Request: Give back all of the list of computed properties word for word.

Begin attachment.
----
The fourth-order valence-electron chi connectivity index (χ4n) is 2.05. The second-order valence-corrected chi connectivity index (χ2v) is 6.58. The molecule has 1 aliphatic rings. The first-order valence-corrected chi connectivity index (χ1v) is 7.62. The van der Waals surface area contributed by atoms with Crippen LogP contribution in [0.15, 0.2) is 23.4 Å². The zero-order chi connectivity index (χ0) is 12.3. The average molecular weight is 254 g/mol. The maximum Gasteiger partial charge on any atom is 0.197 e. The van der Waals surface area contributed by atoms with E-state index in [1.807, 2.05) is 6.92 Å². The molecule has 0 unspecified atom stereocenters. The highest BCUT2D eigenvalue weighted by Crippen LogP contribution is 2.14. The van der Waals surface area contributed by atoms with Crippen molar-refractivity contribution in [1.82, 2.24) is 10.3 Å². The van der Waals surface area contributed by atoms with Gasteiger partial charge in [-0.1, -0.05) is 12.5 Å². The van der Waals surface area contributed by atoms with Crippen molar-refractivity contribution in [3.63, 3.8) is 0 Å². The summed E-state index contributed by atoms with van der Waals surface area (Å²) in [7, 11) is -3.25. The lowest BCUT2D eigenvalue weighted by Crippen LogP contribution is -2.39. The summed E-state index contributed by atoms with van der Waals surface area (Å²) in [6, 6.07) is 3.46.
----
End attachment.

The fourth-order valence-electron chi connectivity index (χ4n) is 2.05. The second-order valence-corrected chi connectivity index (χ2v) is 6.58. The molecule has 1 aliphatic rings. The first-order valence-corrected chi connectivity index (χ1v) is 7.62. The van der Waals surface area contributed by atoms with Crippen LogP contribution in [0.15, 0.2) is 23.4 Å². The zero-order chi connectivity index (χ0) is 12.3. The average molecular weight is 254 g/mol. The maximum Gasteiger partial charge on any atom is 0.197 e. The van der Waals surface area contributed by atoms with E-state index in [1.807, 2.05) is 6.92 Å². The molecule has 0 unspecified atom stereocenters. The highest BCUT2D eigenvalue weighted by Crippen LogP contribution is 2.14. The van der Waals surface area contributed by atoms with Crippen molar-refractivity contribution in [1.82, 2.24) is 10.3 Å². The van der Waals surface area contributed by atoms with Gasteiger partial charge in [-0.1, -0.05) is 12.5 Å². The van der Waals surface area contributed by atoms with Crippen molar-refractivity contribution in [3.63, 3.8) is 0 Å². The summed E-state index contributed by atoms with van der Waals surface area (Å²) in [7, 11) is -3.25. The lowest BCUT2D eigenvalue weighted by Crippen LogP contribution is -2.39. The summed E-state index contributed by atoms with van der Waals surface area (Å²) in [6, 6.07) is 3.46.